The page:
Researchers at the UC Davis Eye Center have engineered special glasses that enhance color vision in those with red-green color deficiency, one of many types of color blindness. What was truly remarkable was that color vision was enhanced even when subjects were not wearing the glasses. This suggests that the brain may be adapting to the new color signal, offering long-term vision rehabilitation.
A newly lit world full with vibrant colors
Red-green color vision deficiency (CVD), also known as “anomalous trichromacy”, causes people to easily confuse shades of red and green. They also experience colors as more muted and washed out, rather than vibrant and saturated as most people see them.
The deficiency is actually much more common than people think. At least 8% of men and 0.5% of women suffered from red-green color vision deficiency.
Most are not even aware of their color deficiency, especially if it is on the milder side of the spectrum. For instance, I am one of those people. I had no idea I had CVD until I took a color vision test. While I should have been clearly reading a digit, all I could see was a mess of colored circles.
For such conditions, ophthalmologists will prescribe special color vision glasses to correct some of the red-green deficiency, which is due to light-sensitive cells in the retina failing to respond appropriately to variations in wavelengths of light.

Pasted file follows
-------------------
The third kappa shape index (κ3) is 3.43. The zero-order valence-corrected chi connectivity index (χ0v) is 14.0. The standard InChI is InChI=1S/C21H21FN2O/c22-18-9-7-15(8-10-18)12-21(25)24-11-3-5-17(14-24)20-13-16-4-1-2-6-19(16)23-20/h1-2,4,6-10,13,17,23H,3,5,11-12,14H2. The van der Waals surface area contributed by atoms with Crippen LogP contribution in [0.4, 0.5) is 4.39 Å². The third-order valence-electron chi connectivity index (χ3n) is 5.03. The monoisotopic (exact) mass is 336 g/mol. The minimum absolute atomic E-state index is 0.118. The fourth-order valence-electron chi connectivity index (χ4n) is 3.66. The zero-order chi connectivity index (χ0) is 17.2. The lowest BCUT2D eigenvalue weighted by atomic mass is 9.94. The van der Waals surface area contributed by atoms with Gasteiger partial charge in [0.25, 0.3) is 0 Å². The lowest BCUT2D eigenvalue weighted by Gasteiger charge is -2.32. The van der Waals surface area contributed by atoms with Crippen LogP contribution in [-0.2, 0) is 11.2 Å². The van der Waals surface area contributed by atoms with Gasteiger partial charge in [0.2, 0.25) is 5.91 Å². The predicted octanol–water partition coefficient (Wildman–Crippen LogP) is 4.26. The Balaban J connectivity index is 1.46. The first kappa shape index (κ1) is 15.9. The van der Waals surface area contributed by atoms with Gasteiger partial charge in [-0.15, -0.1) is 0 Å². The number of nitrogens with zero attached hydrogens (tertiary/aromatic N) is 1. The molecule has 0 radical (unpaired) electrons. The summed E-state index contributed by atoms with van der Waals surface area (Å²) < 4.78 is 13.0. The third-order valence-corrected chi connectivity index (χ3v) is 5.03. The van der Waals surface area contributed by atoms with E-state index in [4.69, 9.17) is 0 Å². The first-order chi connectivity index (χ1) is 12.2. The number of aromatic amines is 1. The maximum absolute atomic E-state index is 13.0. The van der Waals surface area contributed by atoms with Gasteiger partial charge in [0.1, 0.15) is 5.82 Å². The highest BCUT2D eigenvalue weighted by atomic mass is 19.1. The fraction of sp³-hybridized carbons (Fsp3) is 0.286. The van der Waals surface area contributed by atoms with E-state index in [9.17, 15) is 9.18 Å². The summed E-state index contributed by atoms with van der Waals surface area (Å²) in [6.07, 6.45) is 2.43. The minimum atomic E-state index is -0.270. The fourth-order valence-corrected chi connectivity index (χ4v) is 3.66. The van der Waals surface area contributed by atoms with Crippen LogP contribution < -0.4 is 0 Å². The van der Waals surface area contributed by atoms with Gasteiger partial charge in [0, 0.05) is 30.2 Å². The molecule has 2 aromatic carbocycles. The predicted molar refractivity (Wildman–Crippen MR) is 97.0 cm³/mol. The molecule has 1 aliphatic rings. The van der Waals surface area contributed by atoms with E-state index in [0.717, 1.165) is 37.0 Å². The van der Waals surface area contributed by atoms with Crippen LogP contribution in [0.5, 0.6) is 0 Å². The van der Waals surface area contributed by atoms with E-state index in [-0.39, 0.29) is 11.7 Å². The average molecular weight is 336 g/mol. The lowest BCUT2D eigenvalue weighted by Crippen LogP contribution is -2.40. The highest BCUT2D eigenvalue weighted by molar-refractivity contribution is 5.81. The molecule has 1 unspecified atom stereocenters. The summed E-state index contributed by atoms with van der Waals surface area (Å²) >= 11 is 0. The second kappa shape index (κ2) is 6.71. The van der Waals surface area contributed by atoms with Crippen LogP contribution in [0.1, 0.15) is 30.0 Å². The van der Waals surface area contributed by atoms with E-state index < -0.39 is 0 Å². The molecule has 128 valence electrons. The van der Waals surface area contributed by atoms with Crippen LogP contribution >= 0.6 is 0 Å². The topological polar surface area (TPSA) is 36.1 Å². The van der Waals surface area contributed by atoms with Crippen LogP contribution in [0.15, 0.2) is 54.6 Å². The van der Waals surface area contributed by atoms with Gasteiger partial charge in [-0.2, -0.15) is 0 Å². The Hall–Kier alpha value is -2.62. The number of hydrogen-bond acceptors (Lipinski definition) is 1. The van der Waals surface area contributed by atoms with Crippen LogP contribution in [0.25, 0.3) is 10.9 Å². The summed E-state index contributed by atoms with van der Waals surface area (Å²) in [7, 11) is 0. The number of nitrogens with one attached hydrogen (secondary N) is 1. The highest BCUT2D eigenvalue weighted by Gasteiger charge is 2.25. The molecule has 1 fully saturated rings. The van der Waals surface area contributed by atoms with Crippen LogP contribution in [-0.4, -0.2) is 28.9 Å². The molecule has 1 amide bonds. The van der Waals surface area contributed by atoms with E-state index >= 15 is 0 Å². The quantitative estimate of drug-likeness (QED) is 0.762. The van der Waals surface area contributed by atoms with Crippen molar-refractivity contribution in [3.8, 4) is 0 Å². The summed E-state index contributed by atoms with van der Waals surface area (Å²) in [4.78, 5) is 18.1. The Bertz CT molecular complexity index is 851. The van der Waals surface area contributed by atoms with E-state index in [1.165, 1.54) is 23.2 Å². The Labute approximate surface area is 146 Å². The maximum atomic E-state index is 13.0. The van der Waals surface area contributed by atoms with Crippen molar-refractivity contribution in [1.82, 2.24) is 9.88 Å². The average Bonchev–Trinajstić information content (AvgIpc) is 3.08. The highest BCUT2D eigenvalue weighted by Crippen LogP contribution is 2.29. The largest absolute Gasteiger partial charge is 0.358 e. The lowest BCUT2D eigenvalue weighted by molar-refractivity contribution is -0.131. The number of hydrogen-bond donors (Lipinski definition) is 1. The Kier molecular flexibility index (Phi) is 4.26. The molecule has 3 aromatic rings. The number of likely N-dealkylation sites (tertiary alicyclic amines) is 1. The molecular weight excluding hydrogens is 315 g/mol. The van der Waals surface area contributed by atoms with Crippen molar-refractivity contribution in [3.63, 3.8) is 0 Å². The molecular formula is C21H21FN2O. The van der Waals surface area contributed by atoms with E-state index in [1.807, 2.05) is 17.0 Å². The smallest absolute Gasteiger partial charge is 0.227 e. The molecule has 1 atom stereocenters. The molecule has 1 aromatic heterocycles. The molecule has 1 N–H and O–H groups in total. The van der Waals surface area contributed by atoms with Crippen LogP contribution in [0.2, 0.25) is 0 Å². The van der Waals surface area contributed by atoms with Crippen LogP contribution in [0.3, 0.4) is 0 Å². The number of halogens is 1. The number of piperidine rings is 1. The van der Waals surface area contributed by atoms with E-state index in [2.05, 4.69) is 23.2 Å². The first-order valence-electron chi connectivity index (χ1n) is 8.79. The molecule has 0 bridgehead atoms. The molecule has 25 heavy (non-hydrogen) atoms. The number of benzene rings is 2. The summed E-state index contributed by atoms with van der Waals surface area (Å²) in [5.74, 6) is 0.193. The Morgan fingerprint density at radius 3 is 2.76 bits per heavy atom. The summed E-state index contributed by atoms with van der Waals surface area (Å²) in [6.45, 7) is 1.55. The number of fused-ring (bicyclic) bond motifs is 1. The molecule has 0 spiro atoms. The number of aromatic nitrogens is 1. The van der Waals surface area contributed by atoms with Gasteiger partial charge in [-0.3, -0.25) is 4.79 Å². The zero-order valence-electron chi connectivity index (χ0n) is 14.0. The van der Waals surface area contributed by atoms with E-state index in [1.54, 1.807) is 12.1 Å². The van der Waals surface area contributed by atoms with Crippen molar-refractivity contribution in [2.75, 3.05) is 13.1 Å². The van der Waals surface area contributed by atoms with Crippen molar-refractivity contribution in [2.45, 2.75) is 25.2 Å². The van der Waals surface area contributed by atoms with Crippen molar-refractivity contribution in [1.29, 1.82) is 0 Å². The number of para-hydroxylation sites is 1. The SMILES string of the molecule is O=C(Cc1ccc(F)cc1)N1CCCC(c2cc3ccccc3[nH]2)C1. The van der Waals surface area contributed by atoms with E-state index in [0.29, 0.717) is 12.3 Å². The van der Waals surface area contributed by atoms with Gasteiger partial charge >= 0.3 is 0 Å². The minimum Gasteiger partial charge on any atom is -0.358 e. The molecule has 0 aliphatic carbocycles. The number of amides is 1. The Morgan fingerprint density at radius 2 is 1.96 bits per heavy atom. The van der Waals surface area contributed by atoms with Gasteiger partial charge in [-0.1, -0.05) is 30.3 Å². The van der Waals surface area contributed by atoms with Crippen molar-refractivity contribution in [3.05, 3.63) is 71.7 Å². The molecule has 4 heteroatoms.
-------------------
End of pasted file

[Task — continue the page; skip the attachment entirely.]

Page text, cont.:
However, the newly patented color-correcting glasses engineered at UC Davis are supposedly more advanced, thanks to spectral notch filters, which offer a more accurate color vision.
For their study, the researchers had CVD participants from the university campus wear special glasses or a pair of placebo glasses. Over two weeks, each participant had to keep a diary detailing how their experience has changed. In the meantime, they were re-tested on days 2, 4, and 11 without wearing their glasses.
The improvements were quite striking in the group that wore the red-green-color-correcting glasses. One of the participants’ testimonials is revealing, in this respect.
“When I wear the glasses outside, all the colors are extremely vibrant and saturated, and I can look at trees and clearly tell that each tree has a slightly different shade of green compared to the rest,” said Alex Zbylut, one of the color blind participants in the study who got the placebo glasses first and then tried the special filter version afterwards. “I had no idea how colorful the world is and feel these glasses can help color blind people better navigate color and appreciate the world.”
Not only did the glasses improve the chromatic contrast response, but these improvements persisted even when the filters were removed. This suggests that wearing color-correcting glasses provides an adaptive visual response.
The researchers hypothesize that modifications of photoreceptor signals activate a plastic post-receptoral substrate in the brain. However, this has to be formally studied.